Laetare Sunday

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Dates for Laetare Sunday, 2010–2020

2010: March 14
2011: April 3
2012: March 18
2013: March 10
2014: March 30
2015: March 15
2016: March 6
2017: March 26
2018: March 11
2019: March 31
2020: March 22

Laetare Sunday (play /lˈtɛərɪ/ or /lˈtɑrɪ/ as in ecclesiastical Latin),[1] so called from the incipit of the Introit at Mass, "Laetare Jerusalem" ("O be joyful, Jerusalem"), (from Isaiah 66:10, masoretic text) is a name often used to denote the fourth Sunday of the season of Lent in the Christian liturgical calendar. This Sunday is also known as Mothering Sunday, Refreshment Sunday, Mid-Lent Sunday (in French mi-carême), and Rose Sunday (because the golden rose sent by the popes to Catholic sovereigns used to be blessed at this time). The term "Laetare Sunday" is used predominantly, though not exclusively, by Roman Catholics and Anglicans. The word translates from the Latin laetare, singular imperative of laetari to rejoice.

The full Introit reads:

Laetare Jerusalem: et conventum facite omnes qui diligitis eam: gaudete cum laetitia, qui in tristitia fuistis: ut exsultetis,et satiemini ab uberibus consolationis vestrae. Psalm Laetatus sum in his quae dicta sunt mihi: in domum Domini ibimus.

The incipit for the Gregorian chant introit from which Laetare Sunday gets its name.

Rejoice, O Jerusalem: and come together all you that love her: rejoice with joy, you that have been in sorrow: that you may exult, and be filled from the breasts of your consolation. Psalm: I rejoiced when they said to me: "we shall go to God's House!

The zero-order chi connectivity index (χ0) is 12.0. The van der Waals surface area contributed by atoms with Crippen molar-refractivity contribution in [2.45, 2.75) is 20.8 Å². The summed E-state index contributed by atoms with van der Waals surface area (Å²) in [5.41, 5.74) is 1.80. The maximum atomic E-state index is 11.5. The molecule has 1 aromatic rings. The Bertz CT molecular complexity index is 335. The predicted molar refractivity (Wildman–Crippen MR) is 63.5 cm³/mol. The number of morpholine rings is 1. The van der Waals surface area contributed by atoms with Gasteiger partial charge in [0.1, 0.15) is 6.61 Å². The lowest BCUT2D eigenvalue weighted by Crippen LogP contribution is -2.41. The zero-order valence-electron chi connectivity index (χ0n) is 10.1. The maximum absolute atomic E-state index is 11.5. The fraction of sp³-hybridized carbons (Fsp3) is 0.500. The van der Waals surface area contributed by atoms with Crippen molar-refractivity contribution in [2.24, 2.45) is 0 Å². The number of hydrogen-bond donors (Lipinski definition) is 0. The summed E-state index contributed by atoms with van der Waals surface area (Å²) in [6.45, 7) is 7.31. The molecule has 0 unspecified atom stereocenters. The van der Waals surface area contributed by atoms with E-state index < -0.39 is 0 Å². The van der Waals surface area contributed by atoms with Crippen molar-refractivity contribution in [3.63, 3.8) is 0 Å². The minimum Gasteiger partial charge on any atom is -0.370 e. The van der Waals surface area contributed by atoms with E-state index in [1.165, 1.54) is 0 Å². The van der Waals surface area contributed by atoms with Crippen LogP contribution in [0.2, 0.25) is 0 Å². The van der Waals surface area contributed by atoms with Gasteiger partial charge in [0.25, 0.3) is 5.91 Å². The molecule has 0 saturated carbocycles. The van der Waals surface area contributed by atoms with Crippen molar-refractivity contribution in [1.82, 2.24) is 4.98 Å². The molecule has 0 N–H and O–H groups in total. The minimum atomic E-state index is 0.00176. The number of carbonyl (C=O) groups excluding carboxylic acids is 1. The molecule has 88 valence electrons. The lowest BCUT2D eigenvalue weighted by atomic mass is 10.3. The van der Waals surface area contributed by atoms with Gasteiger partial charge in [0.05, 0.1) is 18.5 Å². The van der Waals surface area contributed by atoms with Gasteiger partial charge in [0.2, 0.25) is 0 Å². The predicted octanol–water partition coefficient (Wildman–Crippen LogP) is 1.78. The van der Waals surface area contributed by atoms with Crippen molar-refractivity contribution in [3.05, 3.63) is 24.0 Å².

The Most Reverend Joseph R. Binzer, auxiliary bishop of Cincinnati, Ohio, vested in rose-coloured chasuble for Laetare Sunday.

This Sunday was also once known as "the Sunday of the Five Loaves," from the traditional Gospel reading for the day. Prior to the adoption of the modern "common" lectionaries, the Gospel reading for this Sunday in the Lutheran, Anglican, Roman Catholic, Western-rite Orthodox, and Old Catholic churches was the story of the miracle of the loaves and fishes.

In the Roman Catholic, Anglican, and some Protestant traditions, there may be flowers on the high altar, the organ may be played as a solo instrument, and priests are given the option to wear rose-coloured vestments at Mass held on this day, in place of the violet vestments normally worn during Lent.[2] The day is a day of relaxation from normal lenten rigors; a day of hope with Easter being at last within sight. Traditionally, even weddings (otherwise banned during Lent) could be performed on this day.[3]

Laetare Sunday can fall on any date between March 1 and April 4.

See also

References

  1. ^ "Laetare". Oxford English Dictionary (3rd ed.). Oxford University Press. 2001. http://oed.com/search?searchType=dictionary&q=Laetare. 
  2. ^ The traditional use of rose-pink vestments on this day by Anglican clergy is suggested in the liturgical colour sequence notes of Common Worship of which an on-line version may be found here (see near bottom of page). The traditional use of rose-pink vestments on this day by Roman Catholic clergy is recorded in the Catholic Encyclopedia which may be viewed on-line here.
  3. ^ See for example http://books.google.com/books?id=hpYOAQAAIAAJ&lpg=PA498&ots=Zzqisarijl&dq=charles%20danis%20st.%20louis&pg=PA498#v=snippet&q=laetare%20sunday&f=false

External links